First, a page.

2014-08-20 (W) SecMN Gathering

Last night I went to a gathering hosted by Minnesota Security Professionals who were hosting a night talking about biometrics. I will share what I learned.

Security is interesting but I do not have a lot of experience and I have nothing on these guys. That said, they were an amazing group. I walked in and this behemoth shook my hand, introduced himself, told me a bit about the group and told me where I could order drinks. This man could probably tear me limb from limb then stuff me into a hand-murdered bear.

I sat at a table with another person who was there for the first time. She actually worked as a network security professional so her interests were more professional but her and I talked a bit about security as a concept rather than protocols. Also at the table was the presenter of that evening's talk, who was also eager to chat up a new guy.

Going into the gathering I had no idea what to expect. I wasn't sure if these were going to be security dogs and bouncers. Maybe a bunch of cypher-punks. Perhaps even a group of malicious neckbeards meeting under an ambiguous name to avoid suspicion while wearing tinfoil hats. Nope, these were people on the smart edge of technology meeting to hear stories, network, hang out, get the scoop, and have a beer. Some people even got work credit for attending.

Biometrics is identifying people by traits unique to them. Recognizing your friend by the way he walks or answers the phone is employing biometrics. Cool. Recognizing someone's face, biometrics.

There are two types, physical, "What you are," and behavioral, "What you do."

Physical biometrics touched on during the lecture. Pun intended.
  • Fingerprints
  • Palm prints
  • Iris pattern
  • Retina pattern
  • Vascular pattern.
  •  DNA sequence
  • Ear geometry
  • Hand geometry
  • Brain waves
  • Thermography
  • Cardiac pattern
  • Odor
  • Skin texture

Behavioral biometrics covered in the lecture.
  • Gait, walking pattern
  • Voice
  • Keystroke style
  • Signature
The behavioral biometrics are also factored with physical biometrics and not considered as reliable. DARPA, for example, challenged people create software in 2000 that could identify people by their walking pattern but if someone filled their shoes with gravel the software could no longer work. Plus, I don't think it would work on the Fremen.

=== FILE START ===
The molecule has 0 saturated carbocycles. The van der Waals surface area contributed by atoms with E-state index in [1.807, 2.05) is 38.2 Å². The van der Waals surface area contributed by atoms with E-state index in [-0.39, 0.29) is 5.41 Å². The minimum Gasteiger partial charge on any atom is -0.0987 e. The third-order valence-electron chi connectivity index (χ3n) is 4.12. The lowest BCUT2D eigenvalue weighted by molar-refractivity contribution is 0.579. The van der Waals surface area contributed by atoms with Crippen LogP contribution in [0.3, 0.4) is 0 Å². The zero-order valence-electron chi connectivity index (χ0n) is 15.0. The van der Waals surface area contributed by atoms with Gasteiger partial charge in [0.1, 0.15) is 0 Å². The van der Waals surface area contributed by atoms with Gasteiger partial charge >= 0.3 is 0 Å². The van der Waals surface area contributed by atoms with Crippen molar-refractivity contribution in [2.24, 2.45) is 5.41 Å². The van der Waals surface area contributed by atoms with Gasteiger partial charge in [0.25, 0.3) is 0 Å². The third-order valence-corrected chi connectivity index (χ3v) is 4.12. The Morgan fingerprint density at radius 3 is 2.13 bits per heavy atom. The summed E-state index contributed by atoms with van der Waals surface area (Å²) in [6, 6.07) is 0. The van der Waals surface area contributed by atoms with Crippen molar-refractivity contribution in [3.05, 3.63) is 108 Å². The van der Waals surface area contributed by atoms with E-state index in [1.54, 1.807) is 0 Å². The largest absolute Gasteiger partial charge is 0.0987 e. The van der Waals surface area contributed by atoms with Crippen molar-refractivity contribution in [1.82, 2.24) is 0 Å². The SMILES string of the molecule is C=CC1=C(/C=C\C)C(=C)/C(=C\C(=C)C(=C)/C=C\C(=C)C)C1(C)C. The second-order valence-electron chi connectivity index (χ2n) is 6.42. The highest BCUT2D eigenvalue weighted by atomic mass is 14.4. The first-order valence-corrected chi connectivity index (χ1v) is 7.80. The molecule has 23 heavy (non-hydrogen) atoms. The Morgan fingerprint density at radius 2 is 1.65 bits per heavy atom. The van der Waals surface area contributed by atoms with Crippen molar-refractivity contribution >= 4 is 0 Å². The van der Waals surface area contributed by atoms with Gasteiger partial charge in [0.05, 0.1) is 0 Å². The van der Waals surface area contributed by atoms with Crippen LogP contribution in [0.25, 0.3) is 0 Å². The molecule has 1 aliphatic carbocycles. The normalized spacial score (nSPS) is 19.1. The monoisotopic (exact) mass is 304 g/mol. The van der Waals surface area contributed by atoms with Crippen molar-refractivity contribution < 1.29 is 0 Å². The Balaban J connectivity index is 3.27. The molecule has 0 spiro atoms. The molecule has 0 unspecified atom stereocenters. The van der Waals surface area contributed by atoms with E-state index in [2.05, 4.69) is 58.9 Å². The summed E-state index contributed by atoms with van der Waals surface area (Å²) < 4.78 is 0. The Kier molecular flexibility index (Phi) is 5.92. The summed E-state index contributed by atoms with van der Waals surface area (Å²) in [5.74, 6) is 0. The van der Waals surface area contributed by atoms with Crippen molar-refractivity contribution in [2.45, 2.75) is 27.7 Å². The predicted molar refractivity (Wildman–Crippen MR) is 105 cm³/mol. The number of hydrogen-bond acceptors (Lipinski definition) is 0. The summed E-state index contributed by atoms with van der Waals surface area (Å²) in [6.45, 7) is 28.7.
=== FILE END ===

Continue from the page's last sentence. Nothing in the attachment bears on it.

Iris patterns were the most impressive bit covered by the speaker. Iris patterns can be quickly matched, taken with an IR camera, and much of India is working toward a universal identification system where iris scanning is commonplace. If iris scanning were standard at my bank I would feel a bit better.

The last part I wanted to talk about was the templates used by biometric security. When a fingerprint is sent to the FBI for identification they don't compare the image to a bunch of other images. The process is to extract the important vectors from the image and match those vectors to the vectors of other templates. Someone made the comparison of taking a hash from the image which the speaker said is not entirely accurate but I think it makes the point. He also stressed that the original cannot be duplicated from a template so if someone steals all the fingerprint templates they can't recreate anything.

Enough background.

Minnesota Security Professionals had a meeting which I attended since the topic was biometrics. The purpose was to learn about different methods of identifying a person to a computer. Purely digital methods, such as RFID, and passwords, are in use while fingerprints and iris scanning are feasibly and economical. Other modalities were covered as well as their advantages and flaws.

During personal conversation with another attendee over using NFC as a method of vehicle entry she mentioned the approach to security should make the system slightly stronger than the desire to break it. NFC car entry to a fifteen year old car is logical.

 Notes page 1

 Notes page 2

 Notes page 3

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